Zaira Wasim, the young star of the hit movie Dangal, was recently the target of a maelstrom of hatred, simply because she dared to accept an invitation to meet with the Chief Minister of the Indian state of Jammu and Kashmir, Mehbooba Mufti. Critics (of whom 99 percent are apparently male) piled on her with glee, calling her ‘unIslamic’ for both the meeting, and daring to act in the film. She tried to diffuse the situation by apologising for her actions – twice – at which point she was once again the target of trolls for a series of tweets with sports minister Vijay Goel, and once again for an old social media post her mother made in 2014, which has a pro-Pakistan message (relations between the two neighbouring countries are almost always strained).
I am tired of the double standards that exist in India between men and women, and that are constantly reinforced time and time again, so I decided to write Zaira Wasim an open letter, which is as follows.
I want to begin by telling you how proud I am of you. It can’t have been the easiest thing in the world to fly against tradition – I know this because I’ve done it too – and then to dare to persist in a world that so often tells us, as Indian women, that we are simply not enough. But you. Look at you. You are flying free, a kite in the wind, soaring. I want you to know that it takes courage, and it takes conviction to do what you’re doing, and to make it look as effortless as you make it look.
I know what it is like to feel like you have to straddle two worlds; for you, I think, it is the world that you are creating for yourself, and the world you come from, the world that created you. You walk the line so graciously between so many worlds. Between the world of Kashmir, and the world of India. Between the world of girlhood, and the world of beckoning adulthood. Between the world of tradition, and the world of modernity. You embody, in your self, what so many other Indian women do, and we see it, and we identify with it, and we see you.
It broke my heart recently when you felt the need to apologise for actions that weren’t even your own, and in so doing, you felt the need to be as self-deprecating as you were. I want you to know that you have nothing to apologise for. You owe nothing to anybody. In a world that will often tell you that you cannot, and more importantly, that you must not, I want you to know that you can. You are. You will.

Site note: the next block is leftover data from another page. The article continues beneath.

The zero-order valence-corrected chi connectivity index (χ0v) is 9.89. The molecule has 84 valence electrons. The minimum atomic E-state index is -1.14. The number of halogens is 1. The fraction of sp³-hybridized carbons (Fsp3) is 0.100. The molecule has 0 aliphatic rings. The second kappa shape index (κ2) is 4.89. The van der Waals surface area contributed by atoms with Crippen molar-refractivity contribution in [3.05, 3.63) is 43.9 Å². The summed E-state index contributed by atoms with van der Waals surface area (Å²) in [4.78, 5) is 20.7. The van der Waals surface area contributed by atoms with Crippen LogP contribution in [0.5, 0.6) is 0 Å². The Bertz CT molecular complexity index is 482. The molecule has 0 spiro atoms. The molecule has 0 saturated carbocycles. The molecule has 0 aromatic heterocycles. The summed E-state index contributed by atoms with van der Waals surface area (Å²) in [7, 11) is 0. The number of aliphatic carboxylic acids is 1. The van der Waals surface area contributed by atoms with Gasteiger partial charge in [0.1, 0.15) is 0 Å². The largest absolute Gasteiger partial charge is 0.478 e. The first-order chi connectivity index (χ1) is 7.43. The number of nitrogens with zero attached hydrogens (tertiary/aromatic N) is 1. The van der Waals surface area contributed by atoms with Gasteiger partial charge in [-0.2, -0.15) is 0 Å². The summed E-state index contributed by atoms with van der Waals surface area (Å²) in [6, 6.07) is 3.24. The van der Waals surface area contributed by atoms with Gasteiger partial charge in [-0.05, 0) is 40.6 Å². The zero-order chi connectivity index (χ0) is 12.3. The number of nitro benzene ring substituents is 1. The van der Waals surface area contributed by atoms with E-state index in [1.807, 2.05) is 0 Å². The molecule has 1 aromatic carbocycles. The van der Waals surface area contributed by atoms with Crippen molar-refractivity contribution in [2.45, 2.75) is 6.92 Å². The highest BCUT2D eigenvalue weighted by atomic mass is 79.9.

I want you to be proud of your every accomplishment; I want you to claim it, and celebrate it. You deserve to be celebrated, Zaira, and more importantly, you deserve to celebrate yourself. When you wrote that you weren’t proud of what you were doing, it made me wonder why you felt the need to say that. I hope you are as proud of yourself as we are of you. I hope you look at yourself in the mirror sometimes and tell yourself, ‘Zaira, you are awesome.’ And when you do, I hope you believe it.
One of the most important lessons you will learn in your life is this: you cannot please everybody, and you shouldn’t even try. But you’re still young. You’re only sixteen. That’s a lesson I learned in my twenties. You will too.
I cannot imagine for one second what it feels like to be you; I would have collapsed under the weight of so much media scrutiny at the age of sixteen. I wouldn’t have known what to do with it. I am certain that I could never have handled it as graciously as you do. In fact, I don’t think I can now, as an adult.
You’re under a tremendous amount of pressure, so I hope that you’re kind to yourself. I hope that you give yourself permission to just be, and I hope you understand, truly, that you are wonderful, that you are talented, and that you deserve every ounce of success that you get. Ignore the naysayers, and embrace the people who celebrate you. I promise you, that’s what life is all about.
I can’t wait to see what else you’re going to do with yours.
Awanthi Vardaraj lives and writes in the port city of Chennai, in the south of India, where she runs her own small artisanal bakery, and keeps a garden full of jasmine plants and herbs she still cannot nam